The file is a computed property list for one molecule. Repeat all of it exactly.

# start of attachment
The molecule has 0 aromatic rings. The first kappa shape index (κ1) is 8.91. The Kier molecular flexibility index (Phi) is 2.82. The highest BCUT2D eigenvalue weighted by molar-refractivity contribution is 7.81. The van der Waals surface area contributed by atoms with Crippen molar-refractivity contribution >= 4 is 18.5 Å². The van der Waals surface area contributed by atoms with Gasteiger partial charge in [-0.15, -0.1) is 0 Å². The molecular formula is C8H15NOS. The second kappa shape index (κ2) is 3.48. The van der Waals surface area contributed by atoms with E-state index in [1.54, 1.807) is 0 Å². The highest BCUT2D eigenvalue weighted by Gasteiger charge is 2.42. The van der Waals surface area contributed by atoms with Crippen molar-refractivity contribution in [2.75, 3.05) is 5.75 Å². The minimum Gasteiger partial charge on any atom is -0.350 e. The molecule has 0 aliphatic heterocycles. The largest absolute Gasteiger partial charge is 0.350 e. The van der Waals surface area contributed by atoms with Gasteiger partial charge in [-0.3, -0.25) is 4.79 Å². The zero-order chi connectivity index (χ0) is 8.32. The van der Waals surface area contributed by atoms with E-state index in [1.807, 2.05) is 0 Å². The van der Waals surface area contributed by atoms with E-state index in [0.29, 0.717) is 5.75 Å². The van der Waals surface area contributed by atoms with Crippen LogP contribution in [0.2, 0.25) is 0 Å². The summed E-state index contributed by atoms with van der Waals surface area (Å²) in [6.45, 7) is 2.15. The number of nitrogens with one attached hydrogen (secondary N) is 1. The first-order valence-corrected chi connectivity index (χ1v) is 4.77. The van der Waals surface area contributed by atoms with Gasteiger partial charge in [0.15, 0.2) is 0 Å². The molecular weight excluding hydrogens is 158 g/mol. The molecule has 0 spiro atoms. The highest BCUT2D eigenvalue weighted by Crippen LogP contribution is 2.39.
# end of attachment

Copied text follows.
The molecule has 0 aromatic rings. The first kappa shape index (κ1) is 8.91. The Kier molecular flexibility index (Phi) is 2.82. The highest BCUT2D eigenvalue weighted by molar-refractivity contribution is 7.81. The van der Waals surface area contributed by atoms with Crippen molar-refractivity contribution >= 4 is 18.5 Å². The van der Waals surface area contributed by atoms with Gasteiger partial charge in [-0.15, -0.1) is 0 Å². The molecular formula is C8H15NOS. The second kappa shape index (κ2) is 3.48. The van der Waals surface area contributed by atoms with E-state index in [1.54, 1.807) is 0 Å². The highest BCUT2D eigenvalue weighted by Gasteiger charge is 2.42. The van der Waals surface area contributed by atoms with Crippen molar-refractivity contribution in [2.75, 3.05) is 5.75 Å². The minimum Gasteiger partial charge on any atom is -0.350 e. The molecule has 0 aliphatic heterocycles. The largest absolute Gasteiger partial charge is 0.350 e. The van der Waals surface area contributed by atoms with Gasteiger partial charge in [-0.3, -0.25) is 4.79 Å². The zero-order chi connectivity index (χ0) is 8.32. The van der Waals surface area contributed by atoms with E-state index in [1.807, 2.05) is 0 Å². The van der Waals surface area contributed by atoms with E-state index in [0.29, 0.717) is 5.75 Å². The van der Waals surface area contributed by atoms with Crippen LogP contribution in [0.2, 0.25) is 0 Å². The summed E-state index contributed by atoms with van der Waals surface area (Å²) in [6.45, 7) is 2.15. The number of nitrogens with one attached hydrogen (secondary N) is 1. The first-order valence-corrected chi connectivity index (χ1v) is 4.77. The van der Waals surface area contributed by atoms with Gasteiger partial charge in [0.15, 0.2) is 0 Å². The molecular weight excluding hydrogens is 158 g/mol. The molecule has 0 spiro atoms. The highest BCUT2D eigenvalue weighted by Crippen LogP contribution is 2.39.